Hi!
I don't understand how we can answer the following question.
How do we: extend the linearly independent set {(1,1,1,1,1),(1,2,3,4,5)} to form a basis for $\displaystyle R^5$ ?
Any help is appreciated.
Well the most simple basis to R^5
is the following 5 vectors because they are all linearly independant.
(1,0,0,0,0)
(0,1,0,0,0)
(0,0,1,0,0)
(0,0,0,1,0)
(0,0,0,0,1)
You have two vectors, you need 3 more that are linearly independant.
You can just easily use 3 of those or if you want to find more vectors you can u can just do trial and error.
The vectors you listed are probably linear combinations of the other vectors. You can check that by doing
v5= c1v1+c2v2+c3v3+c4v4
Usually if the vector contains a 0 component it is independant to a vector with numbers bc the c value would have to be 0 to make the vector 0 and if that happens it is unlikely to be a linear combination of the other vectors unless the other vectors have 0 in the same place.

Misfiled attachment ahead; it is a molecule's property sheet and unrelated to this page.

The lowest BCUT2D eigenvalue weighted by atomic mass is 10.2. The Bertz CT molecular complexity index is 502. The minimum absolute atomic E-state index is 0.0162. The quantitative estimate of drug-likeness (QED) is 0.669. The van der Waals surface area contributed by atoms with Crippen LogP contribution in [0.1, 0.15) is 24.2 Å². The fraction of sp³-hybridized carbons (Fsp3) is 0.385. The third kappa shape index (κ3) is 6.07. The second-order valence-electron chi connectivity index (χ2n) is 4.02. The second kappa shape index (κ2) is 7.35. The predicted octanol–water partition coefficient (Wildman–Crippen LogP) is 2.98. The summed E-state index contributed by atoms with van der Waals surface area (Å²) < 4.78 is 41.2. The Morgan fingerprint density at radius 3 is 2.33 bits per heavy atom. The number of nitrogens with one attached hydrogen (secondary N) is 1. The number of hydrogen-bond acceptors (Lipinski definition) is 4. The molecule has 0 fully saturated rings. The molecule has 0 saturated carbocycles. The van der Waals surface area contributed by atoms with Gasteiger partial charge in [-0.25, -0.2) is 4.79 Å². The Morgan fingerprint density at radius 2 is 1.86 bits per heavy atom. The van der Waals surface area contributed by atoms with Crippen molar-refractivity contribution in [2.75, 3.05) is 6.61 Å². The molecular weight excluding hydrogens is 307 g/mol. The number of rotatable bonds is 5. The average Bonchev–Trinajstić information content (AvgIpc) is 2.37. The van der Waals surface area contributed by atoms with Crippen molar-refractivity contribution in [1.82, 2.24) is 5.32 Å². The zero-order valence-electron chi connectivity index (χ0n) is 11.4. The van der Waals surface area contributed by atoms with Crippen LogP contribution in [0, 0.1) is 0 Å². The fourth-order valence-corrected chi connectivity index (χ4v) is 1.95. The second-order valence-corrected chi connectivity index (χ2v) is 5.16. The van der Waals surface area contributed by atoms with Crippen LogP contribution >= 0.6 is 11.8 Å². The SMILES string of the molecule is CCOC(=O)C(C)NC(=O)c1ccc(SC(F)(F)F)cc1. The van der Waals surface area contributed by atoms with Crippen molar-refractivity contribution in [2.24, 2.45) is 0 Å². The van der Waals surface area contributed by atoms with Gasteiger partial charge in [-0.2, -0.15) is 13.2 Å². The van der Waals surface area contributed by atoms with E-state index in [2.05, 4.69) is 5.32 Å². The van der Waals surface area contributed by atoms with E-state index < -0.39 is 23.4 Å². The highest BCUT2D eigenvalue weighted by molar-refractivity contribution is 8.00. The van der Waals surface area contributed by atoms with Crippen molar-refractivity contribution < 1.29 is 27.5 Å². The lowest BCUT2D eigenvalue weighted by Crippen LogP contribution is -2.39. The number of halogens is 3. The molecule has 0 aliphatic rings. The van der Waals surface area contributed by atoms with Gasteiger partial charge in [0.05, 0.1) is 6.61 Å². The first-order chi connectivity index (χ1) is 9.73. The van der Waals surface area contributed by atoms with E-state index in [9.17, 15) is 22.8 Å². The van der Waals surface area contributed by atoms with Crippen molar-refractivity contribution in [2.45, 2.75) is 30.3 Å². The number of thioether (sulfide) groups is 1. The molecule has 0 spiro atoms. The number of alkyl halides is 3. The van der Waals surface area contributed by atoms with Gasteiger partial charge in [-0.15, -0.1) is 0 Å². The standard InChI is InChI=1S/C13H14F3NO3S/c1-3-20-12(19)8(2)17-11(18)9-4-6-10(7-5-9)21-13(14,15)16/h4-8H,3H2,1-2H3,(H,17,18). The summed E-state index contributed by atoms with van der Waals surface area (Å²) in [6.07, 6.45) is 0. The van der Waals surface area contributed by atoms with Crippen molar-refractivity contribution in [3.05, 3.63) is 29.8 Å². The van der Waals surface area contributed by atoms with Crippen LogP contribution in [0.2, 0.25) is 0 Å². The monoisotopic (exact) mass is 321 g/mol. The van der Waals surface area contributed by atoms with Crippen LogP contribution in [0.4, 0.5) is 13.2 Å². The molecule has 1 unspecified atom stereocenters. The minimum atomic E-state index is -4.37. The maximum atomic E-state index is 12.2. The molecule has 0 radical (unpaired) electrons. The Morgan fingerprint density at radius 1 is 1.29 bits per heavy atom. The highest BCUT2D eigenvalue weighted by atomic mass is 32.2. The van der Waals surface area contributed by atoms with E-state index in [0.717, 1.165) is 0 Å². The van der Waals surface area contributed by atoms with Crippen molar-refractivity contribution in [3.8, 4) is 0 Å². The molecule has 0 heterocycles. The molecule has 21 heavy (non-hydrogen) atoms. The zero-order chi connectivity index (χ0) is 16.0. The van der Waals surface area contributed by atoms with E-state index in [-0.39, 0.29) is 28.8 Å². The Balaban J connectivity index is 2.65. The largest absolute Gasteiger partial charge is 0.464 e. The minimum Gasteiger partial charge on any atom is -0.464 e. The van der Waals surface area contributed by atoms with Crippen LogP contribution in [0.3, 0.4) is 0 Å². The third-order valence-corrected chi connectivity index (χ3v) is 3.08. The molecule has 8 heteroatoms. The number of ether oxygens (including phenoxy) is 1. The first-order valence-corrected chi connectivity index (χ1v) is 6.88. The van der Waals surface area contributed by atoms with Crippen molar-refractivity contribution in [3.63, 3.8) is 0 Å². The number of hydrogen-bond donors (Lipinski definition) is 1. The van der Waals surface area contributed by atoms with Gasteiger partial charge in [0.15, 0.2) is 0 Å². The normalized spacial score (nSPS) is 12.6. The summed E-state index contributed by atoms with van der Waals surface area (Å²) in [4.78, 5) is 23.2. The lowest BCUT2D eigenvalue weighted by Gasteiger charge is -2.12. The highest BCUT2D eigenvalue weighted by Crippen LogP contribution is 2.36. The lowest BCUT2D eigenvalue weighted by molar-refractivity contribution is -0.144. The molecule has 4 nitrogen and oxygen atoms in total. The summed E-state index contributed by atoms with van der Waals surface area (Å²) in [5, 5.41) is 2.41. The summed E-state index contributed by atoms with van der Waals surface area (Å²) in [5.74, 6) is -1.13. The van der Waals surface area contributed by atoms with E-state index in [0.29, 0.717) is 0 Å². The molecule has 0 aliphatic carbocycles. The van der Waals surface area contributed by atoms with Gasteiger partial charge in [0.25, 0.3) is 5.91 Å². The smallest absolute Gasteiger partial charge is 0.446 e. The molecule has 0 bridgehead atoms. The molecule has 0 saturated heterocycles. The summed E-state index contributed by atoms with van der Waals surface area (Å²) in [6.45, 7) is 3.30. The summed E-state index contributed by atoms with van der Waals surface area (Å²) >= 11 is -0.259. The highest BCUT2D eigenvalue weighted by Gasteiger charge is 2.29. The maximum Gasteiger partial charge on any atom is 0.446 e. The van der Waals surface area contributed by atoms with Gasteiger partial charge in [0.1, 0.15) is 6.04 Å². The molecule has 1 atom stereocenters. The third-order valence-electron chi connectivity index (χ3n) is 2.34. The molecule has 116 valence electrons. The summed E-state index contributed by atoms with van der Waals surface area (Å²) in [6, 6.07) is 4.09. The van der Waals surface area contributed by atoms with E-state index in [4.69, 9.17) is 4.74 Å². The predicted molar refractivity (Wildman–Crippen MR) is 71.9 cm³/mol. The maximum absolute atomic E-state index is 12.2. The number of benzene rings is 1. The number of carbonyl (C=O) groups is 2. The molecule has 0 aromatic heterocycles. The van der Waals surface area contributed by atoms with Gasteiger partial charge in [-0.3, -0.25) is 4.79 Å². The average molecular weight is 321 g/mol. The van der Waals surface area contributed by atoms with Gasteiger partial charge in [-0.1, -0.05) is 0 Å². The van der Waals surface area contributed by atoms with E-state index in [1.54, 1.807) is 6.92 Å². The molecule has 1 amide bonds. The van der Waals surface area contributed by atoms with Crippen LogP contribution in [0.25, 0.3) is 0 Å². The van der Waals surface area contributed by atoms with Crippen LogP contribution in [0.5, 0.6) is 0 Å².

Okay, so can I just add the vectors {(0,0,1,0,0),(0,0,0,1,0),(0,0,0,0,1)} to the set in order to extend the linearly independent set {(1,1,1,1,1),(1,2,3,4,5)} to form a basis for $\displaystyle R^5$?
To find out whether these vectors are linearly independent together I must test them. So, for scalars $\displaystyle c_{1},c_{2},c_{3},c_{4},c_{5} \in R $, in the linear combination:
$\displaystyle c_{1} (1,1,1,1,1) + c_{2}(1,2,3,4,5) + c_{3} (0,0,1,0,0) + c_{4}(0,0,0,1,0) + c_{5}(0,0,0,0,1)$
There can only be one solution to the scalars, $\displaystyle c_{1},c_{2},c_{3},c_{4},c_{5} = 0$
I know the answer to this question isn't unique but is my answer correct? Is this a right set (and a basis for $\displaystyle R^5$)?